Halo insight 30

Strategic Thinking Is Convergent And Divergent

Can you be both logical and creative when looking at how to solve a problem? I think yes. In fact, I say it is critical to the role of a strategist in a marketing agency.

Strategy can be defined as an interactive and fluid approach between divergent and convergent thinking, containing both critical and creative elements. But what does this mean, and how can this change the outcome of a brief?

For clarity, let’s start with some definitions. Convergent thinking narrows down multiple ideas into a single solution. On the other hand, divergent thinking expands outward by generating multiple ideas, often thinking like a hacker and using materials in original ways.

Creativity has often been confused with divergent thinking; and intelligence with convergent thinking. The construct of intelligence is defined as the ability to produce the single best (or correct) answer to a clearly defined question, such as a proof to a theorem.

The construct of creativity, in contrast, is defined as the ability to innovate and move beyond what is already known. In other words, it emphasizes the aspect of innovation. This involves the ability to consider things from an uncommon perspective. So how do we define creative intelligence if they are abstract principles?

Strategic Creativity

Creativity is often viewed as being difficult, but it’s proven that authentic creativity is natural and normal for everyone. A simple way to see this is in children, who are much more likely to have quite broad, divergent thinking. In a NASA study looking at creativity; when they looked at 5-year-olds, a massive 95% tested showcased genius levels of creativity.

This, however, changes as we get older. Once solutions are discovered, then they become mistaken for facts. “We already know the right answer to that, so don’t bother searching for a new answer.” Discovery stops and it becomes more important to know the right answer, the answer someone else came up with. See, when you’re a 5-year-old, you don’t know any of those right answers yet. So, creativity comes easily.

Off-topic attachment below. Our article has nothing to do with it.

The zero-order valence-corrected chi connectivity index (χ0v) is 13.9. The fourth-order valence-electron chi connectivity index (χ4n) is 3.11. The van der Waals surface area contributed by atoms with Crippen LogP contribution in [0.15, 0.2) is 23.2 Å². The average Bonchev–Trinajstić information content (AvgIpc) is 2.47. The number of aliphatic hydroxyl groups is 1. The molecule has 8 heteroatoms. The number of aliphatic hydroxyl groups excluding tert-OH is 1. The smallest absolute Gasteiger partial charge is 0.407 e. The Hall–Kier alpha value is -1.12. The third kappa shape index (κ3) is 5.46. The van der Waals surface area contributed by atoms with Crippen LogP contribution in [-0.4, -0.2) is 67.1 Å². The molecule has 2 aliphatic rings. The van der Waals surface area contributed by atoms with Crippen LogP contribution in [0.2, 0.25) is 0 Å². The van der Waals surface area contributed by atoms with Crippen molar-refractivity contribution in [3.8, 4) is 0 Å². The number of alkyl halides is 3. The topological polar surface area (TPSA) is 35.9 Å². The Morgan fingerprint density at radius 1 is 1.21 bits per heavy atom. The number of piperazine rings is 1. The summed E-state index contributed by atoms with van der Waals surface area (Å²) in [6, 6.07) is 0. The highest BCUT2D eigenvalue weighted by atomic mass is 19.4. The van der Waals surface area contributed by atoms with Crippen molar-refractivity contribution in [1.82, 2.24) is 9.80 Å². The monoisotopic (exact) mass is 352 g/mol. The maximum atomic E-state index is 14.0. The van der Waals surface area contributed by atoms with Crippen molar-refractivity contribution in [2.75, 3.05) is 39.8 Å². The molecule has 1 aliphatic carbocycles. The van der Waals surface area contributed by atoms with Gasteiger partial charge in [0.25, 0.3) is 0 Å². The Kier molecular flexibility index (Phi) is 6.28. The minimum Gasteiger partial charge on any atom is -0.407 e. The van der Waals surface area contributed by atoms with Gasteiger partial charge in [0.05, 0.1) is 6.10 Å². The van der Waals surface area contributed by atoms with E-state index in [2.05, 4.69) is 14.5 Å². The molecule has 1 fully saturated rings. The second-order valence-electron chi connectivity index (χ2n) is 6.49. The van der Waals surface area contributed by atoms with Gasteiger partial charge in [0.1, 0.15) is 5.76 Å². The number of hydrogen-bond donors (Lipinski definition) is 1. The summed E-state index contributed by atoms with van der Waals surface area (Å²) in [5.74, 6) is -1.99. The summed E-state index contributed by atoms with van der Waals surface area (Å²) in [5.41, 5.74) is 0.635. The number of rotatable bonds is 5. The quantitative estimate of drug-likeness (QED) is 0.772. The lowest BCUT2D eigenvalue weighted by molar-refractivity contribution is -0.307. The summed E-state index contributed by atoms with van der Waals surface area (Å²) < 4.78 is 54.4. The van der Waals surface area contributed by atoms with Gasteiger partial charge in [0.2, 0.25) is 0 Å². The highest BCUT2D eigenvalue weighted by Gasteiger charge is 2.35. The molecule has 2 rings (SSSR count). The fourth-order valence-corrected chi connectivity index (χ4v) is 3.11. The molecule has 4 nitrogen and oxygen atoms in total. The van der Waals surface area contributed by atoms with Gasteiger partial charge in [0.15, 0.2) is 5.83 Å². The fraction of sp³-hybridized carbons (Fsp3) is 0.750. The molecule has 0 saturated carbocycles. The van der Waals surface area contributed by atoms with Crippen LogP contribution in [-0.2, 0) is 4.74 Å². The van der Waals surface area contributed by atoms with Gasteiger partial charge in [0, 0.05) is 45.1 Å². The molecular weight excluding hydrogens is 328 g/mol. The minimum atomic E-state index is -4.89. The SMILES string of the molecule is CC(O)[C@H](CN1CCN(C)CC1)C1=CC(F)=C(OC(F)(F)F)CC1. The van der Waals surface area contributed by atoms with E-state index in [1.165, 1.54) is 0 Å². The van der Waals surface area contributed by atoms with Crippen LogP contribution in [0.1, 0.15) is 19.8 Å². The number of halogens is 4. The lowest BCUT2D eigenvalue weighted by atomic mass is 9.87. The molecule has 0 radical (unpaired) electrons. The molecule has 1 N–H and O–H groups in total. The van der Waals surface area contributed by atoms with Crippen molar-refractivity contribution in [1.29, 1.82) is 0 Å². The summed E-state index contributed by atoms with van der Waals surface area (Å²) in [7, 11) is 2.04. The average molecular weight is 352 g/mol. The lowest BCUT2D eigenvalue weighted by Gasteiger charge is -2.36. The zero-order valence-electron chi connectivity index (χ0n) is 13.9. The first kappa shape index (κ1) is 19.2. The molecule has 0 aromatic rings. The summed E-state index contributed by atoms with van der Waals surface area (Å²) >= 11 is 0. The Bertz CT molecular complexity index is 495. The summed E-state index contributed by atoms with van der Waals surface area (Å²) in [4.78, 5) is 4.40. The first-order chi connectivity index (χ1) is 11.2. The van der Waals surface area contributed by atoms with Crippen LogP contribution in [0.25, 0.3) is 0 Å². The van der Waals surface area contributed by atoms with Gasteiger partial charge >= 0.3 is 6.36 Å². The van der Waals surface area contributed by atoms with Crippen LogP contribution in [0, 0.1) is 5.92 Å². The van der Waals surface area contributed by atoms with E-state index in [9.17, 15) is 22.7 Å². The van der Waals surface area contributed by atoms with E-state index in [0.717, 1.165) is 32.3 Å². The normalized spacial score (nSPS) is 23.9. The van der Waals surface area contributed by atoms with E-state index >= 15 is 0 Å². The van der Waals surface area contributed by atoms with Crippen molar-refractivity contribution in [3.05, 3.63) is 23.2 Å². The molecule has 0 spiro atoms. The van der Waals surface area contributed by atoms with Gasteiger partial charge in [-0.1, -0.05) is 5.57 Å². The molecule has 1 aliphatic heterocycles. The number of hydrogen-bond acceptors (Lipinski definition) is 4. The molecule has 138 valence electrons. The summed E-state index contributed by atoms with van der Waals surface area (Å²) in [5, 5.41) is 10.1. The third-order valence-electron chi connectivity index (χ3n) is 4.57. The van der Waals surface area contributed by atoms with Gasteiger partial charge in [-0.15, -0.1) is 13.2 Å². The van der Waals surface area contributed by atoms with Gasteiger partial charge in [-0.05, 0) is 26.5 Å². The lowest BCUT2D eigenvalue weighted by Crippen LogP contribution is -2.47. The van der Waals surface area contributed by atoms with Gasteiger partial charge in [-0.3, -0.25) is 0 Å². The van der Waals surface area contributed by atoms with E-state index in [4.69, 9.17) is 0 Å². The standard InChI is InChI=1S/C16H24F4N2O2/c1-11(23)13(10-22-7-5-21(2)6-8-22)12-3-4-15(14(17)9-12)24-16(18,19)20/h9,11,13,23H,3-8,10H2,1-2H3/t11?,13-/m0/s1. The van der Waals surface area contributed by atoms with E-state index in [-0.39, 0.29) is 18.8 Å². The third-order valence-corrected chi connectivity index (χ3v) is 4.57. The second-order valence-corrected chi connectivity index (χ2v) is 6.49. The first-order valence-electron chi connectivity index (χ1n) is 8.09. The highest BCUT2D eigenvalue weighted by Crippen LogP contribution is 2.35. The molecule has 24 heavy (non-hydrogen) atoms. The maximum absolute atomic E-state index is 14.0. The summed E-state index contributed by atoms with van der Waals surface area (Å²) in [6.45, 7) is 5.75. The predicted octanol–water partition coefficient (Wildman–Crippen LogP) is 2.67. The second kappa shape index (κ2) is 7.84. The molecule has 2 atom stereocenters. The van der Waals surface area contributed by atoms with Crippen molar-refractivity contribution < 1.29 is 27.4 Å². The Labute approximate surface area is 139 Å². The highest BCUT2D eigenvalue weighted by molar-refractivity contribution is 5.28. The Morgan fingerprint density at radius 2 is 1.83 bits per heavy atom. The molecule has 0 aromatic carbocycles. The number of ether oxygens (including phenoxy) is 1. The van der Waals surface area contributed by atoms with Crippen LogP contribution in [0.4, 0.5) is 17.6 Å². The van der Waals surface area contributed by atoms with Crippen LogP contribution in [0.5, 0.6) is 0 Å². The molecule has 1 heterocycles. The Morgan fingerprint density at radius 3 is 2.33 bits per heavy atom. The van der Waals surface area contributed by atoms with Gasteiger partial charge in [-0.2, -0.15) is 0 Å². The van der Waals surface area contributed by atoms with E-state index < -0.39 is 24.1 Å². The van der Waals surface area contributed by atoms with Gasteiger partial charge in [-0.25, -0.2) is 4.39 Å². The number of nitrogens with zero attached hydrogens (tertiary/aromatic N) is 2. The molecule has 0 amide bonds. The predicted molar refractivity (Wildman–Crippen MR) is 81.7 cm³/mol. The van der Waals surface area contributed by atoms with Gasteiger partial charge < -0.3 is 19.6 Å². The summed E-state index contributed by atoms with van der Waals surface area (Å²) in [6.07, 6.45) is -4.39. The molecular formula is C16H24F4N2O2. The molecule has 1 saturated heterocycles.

Working in a creative agency, when presented with a client brief this is what we need to avoid – jumping straight to the logical, simple ‘answer’ to the problem before we have done any discovery. We need to revert back to when we didn’t know the answer. Or just ‘play dumb’.

This starts with broad research, let’s assume we don’t know anything. Let’s ask the big questions, then let’s ask them in a different way. If we do this, we may get a very different answer. This, however, is where convergent thinking comes in; once we have done the discovery phase; we distill all of this information down into our strategy, our objectives and our single-minded proposition.

When looking for a needle in the haystack, we first need a strategy if we hope to keep the haystack intact.

Thus, strategy requires both of these thinking processes, and creativity occurs when these two processes complement each other: divergent thinking to generate many novel ideas and convergent thinking to evaluate these ideas and select one of them to solve a particular problem.

In this view, divergent thinking enables the generation of new ideas whereas the exploratory activities of convergent thinking enable the conversion of ideas into something new and appropriate.

A strategy to success.

Article originally published in

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